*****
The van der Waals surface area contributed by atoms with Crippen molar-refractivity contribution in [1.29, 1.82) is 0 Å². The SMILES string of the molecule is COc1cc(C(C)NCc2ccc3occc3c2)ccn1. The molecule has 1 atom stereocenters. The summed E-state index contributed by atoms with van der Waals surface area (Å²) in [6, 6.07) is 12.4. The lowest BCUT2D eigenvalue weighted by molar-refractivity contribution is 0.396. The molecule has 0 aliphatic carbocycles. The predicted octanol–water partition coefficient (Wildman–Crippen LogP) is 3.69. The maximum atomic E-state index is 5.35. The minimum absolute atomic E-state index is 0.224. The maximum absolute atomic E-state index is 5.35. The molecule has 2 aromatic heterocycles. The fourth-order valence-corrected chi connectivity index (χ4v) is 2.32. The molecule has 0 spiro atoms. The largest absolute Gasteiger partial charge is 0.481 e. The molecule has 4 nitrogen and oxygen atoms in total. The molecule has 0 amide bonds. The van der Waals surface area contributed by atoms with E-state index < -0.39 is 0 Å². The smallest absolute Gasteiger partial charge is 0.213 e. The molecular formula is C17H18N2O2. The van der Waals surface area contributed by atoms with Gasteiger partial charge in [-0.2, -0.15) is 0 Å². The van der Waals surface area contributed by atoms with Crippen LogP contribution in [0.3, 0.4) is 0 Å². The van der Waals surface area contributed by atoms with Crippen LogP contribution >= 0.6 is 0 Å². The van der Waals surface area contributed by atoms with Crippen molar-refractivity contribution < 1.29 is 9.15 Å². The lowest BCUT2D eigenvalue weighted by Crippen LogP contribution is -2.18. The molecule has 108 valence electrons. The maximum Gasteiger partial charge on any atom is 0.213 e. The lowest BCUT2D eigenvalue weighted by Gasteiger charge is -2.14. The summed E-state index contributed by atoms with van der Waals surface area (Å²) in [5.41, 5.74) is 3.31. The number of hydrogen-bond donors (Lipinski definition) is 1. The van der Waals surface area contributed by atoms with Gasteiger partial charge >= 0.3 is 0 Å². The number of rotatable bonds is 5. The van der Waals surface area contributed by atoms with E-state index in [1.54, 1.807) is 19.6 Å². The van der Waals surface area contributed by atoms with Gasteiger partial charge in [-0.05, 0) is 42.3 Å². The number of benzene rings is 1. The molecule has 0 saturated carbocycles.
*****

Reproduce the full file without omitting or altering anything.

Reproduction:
The van der Waals surface area contributed by atoms with Crippen molar-refractivity contribution in [1.29, 1.82) is 0 Å². The SMILES string of the molecule is COc1cc(C(C)NCc2ccc3occc3c2)ccn1. The molecule has 1 atom stereocenters. The summed E-state index contributed by atoms with van der Waals surface area (Å²) in [6, 6.07) is 12.4. The lowest BCUT2D eigenvalue weighted by molar-refractivity contribution is 0.396. The molecule has 0 aliphatic carbocycles. The predicted octanol–water partition coefficient (Wildman–Crippen LogP) is 3.69. The maximum atomic E-state index is 5.35. The minimum absolute atomic E-state index is 0.224. The maximum absolute atomic E-state index is 5.35. The molecule has 2 aromatic heterocycles. The fourth-order valence-corrected chi connectivity index (χ4v) is 2.32. The molecule has 0 spiro atoms. The largest absolute Gasteiger partial charge is 0.481 e. The molecule has 4 nitrogen and oxygen atoms in total. The molecule has 0 amide bonds. The van der Waals surface area contributed by atoms with E-state index < -0.39 is 0 Å². The smallest absolute Gasteiger partial charge is 0.213 e. The molecular formula is C17H18N2O2. The van der Waals surface area contributed by atoms with Gasteiger partial charge in [-0.2, -0.15) is 0 Å². The van der Waals surface area contributed by atoms with Crippen LogP contribution in [0.3, 0.4) is 0 Å². The van der Waals surface area contributed by atoms with Crippen LogP contribution >= 0.6 is 0 Å². The van der Waals surface area contributed by atoms with Crippen molar-refractivity contribution < 1.29 is 9.15 Å². The lowest BCUT2D eigenvalue weighted by Crippen LogP contribution is -2.18. The molecule has 108 valence electrons. The maximum Gasteiger partial charge on any atom is 0.213 e. The lowest BCUT2D eigenvalue weighted by Gasteiger charge is -2.14. The summed E-state index contributed by atoms with van der Waals surface area (Å²) in [5.41, 5.74) is 3.31. The number of hydrogen-bond donors (Lipinski definition) is 1. The van der Waals surface area contributed by atoms with Gasteiger partial charge >= 0.3 is 0 Å². The number of rotatable bonds is 5. The van der Waals surface area contributed by atoms with E-state index in [1.54, 1.807) is 19.6 Å². The van der Waals surface area contributed by atoms with Gasteiger partial charge in [-0.05, 0) is 42.3 Å². The number of benzene rings is 1. The molecule has 0 saturated carbocycles.